Bernard Tschumi Architects complete the Tianjin Exploratorium



Bernard Tschumi Architects is a heavyweight studio lead by Bernard Tschumi, an architect, writer, and educator who has taught at a number of prominent schools, such as Princeton, Cooper Union, and Columbia University in New York. The Swiss-French architect, largely based in the United States is associated with the materialisation of deconstructivism in architecture. Architects whose work has been described as deconstructionist have been influenced by the philosophical work of Jacques Derrida, who sought to displace entrenched binaries and hierarchies of Western thought traditions. The architects associated with deconstructionism include the giants Frank Gehry, Zaha Hadid, and Rem Koolhaas. A characterising feature of this so-called movement is an approach that leads with experimental geometric configurations. Driven by concept, rather than function like modernism, it follows Russian Constructivism in its bold, breathtaking manipulation of form and space. Still, it avoids dissolving into the reactionary eclectics of postmodernism, giving careful attention to the purpose and usability of the building.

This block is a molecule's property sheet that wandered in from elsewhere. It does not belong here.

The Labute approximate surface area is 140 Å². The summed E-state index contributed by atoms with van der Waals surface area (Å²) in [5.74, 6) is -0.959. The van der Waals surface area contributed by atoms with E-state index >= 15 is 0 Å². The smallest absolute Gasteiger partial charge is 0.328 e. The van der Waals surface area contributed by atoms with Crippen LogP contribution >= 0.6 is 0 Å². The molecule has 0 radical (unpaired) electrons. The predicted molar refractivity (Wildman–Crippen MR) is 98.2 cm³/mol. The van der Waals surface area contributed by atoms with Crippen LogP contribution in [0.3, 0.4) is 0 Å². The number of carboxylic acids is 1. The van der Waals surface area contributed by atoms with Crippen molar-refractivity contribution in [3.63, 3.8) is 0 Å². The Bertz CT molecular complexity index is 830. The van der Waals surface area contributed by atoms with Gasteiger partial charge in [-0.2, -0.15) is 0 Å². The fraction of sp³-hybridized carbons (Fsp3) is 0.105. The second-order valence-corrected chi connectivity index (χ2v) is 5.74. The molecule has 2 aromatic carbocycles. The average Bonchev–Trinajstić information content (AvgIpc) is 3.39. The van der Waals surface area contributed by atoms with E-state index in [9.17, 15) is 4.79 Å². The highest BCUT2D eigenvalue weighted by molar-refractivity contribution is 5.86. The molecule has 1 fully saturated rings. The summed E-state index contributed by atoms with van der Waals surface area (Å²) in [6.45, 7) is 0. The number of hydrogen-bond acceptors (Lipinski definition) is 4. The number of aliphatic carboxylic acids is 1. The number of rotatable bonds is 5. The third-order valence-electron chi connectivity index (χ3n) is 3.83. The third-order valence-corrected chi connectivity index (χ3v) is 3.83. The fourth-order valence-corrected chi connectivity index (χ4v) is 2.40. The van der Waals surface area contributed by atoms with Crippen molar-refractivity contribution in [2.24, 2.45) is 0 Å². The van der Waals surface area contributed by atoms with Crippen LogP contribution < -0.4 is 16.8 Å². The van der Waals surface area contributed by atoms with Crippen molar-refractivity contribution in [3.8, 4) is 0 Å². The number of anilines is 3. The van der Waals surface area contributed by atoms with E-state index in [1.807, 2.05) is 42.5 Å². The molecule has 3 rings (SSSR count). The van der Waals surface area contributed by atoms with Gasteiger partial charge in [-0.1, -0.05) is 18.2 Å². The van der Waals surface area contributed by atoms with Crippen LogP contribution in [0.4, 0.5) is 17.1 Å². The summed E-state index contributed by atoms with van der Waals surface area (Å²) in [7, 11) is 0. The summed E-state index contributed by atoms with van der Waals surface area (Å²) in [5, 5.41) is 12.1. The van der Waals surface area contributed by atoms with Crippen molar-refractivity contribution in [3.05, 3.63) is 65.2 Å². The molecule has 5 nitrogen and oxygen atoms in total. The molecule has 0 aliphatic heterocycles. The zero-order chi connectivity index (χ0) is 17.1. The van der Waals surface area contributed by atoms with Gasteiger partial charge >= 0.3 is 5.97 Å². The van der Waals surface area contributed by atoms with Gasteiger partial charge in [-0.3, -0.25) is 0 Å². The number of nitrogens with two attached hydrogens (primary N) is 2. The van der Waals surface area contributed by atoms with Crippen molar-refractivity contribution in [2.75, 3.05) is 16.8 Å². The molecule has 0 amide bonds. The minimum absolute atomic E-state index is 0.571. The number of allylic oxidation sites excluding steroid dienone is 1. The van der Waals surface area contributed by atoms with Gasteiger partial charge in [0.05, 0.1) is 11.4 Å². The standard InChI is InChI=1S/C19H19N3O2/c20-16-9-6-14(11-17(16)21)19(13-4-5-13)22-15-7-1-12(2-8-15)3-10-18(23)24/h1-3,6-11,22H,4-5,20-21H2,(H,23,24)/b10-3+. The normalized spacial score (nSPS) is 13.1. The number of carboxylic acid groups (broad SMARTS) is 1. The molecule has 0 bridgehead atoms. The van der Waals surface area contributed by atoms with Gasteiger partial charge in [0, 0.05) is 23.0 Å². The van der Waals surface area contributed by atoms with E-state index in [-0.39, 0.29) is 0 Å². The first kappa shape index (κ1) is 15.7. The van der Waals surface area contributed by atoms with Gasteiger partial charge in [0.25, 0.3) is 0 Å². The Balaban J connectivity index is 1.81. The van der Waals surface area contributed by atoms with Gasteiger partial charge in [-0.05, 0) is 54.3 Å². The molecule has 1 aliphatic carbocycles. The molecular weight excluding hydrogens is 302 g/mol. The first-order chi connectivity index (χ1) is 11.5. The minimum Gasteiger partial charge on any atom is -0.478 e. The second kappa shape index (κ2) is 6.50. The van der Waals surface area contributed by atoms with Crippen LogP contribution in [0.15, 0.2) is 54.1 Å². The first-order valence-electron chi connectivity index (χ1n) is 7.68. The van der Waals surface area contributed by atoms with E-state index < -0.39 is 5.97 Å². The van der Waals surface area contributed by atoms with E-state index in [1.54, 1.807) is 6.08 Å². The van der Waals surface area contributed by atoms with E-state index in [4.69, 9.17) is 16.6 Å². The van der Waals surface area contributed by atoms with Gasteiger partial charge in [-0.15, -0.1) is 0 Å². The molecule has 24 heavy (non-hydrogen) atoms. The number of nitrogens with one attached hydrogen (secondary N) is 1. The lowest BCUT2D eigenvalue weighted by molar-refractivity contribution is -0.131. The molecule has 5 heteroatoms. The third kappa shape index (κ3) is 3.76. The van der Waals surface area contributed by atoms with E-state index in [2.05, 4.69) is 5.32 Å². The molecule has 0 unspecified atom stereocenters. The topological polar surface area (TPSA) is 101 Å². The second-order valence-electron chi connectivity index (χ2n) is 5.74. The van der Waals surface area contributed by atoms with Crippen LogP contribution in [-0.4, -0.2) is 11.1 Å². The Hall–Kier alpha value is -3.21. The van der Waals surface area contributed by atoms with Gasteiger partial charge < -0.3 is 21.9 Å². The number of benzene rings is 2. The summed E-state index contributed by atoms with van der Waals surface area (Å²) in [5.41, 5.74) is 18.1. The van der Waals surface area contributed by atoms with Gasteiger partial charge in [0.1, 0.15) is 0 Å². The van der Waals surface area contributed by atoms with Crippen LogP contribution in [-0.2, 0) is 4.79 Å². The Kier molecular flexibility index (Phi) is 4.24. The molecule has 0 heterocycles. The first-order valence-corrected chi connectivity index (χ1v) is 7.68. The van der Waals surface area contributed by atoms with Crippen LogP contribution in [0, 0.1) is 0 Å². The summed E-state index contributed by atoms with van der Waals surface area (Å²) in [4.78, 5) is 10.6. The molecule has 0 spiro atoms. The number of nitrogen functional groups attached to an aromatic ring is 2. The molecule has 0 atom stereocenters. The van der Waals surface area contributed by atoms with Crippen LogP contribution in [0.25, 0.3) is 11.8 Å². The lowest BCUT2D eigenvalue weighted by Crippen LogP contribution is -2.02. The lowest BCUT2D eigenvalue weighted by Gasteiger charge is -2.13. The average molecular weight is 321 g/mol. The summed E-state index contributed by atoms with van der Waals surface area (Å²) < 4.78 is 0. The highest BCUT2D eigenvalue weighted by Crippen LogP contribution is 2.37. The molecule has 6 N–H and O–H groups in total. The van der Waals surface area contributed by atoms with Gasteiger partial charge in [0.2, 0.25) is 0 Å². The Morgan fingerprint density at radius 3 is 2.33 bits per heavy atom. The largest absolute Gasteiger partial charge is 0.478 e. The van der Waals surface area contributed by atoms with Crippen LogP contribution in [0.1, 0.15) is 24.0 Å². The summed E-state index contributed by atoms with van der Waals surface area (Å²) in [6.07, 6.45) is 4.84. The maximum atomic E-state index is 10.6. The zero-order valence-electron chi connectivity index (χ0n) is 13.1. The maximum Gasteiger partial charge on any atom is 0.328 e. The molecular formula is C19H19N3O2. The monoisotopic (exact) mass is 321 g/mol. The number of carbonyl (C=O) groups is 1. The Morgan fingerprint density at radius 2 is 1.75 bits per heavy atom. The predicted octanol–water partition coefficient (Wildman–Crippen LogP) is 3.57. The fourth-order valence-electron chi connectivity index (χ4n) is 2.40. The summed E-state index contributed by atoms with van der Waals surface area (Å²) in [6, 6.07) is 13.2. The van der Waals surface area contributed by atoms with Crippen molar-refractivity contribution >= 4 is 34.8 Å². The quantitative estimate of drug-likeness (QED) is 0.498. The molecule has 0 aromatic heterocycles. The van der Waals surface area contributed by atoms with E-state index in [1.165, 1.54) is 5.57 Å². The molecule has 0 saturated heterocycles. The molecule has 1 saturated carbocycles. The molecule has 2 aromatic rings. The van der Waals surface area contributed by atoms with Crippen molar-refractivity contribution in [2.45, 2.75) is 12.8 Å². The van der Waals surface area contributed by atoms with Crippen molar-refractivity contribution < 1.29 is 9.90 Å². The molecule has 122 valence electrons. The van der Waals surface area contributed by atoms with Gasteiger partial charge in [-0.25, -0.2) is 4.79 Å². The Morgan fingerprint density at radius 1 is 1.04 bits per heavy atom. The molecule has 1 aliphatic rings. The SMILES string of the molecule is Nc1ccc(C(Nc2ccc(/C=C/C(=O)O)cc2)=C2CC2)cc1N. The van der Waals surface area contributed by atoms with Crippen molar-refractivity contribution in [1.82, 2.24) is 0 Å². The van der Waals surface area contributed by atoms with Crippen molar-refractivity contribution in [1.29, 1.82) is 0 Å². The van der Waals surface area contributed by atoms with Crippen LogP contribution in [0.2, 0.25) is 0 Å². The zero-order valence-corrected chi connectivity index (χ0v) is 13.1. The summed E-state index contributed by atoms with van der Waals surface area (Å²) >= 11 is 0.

Bernard Tschumi Architects have recently completed a museum of epic proportions. No strangers to designing cultural strongholds, they are behind the likes of the Acropolis Museum in Athens and Alésia Museum and Archaeological Park. Their latest project, the Tianjin Exploratorium is a massive museum and exhibition complex, designed to showcase the region’s heritage in industry and manufacture. The copper-faced, rectangular structure is interrupted by rounded protrusions. These cones carve out exhibition spaces in the cavernous interior, but also act as skylights and ‘solar chimneys’ for air circulation. It will be interesting to see the pristine white spaces filled with displays, which will include rockets, and other awe-inspiring machinery.  Tianjin Exploratorium is part of a larger cultural complex, that includes the illusterous Tianjin Binhai Public Library by MVRDV.

Photography by Kris Provoost via Dezeen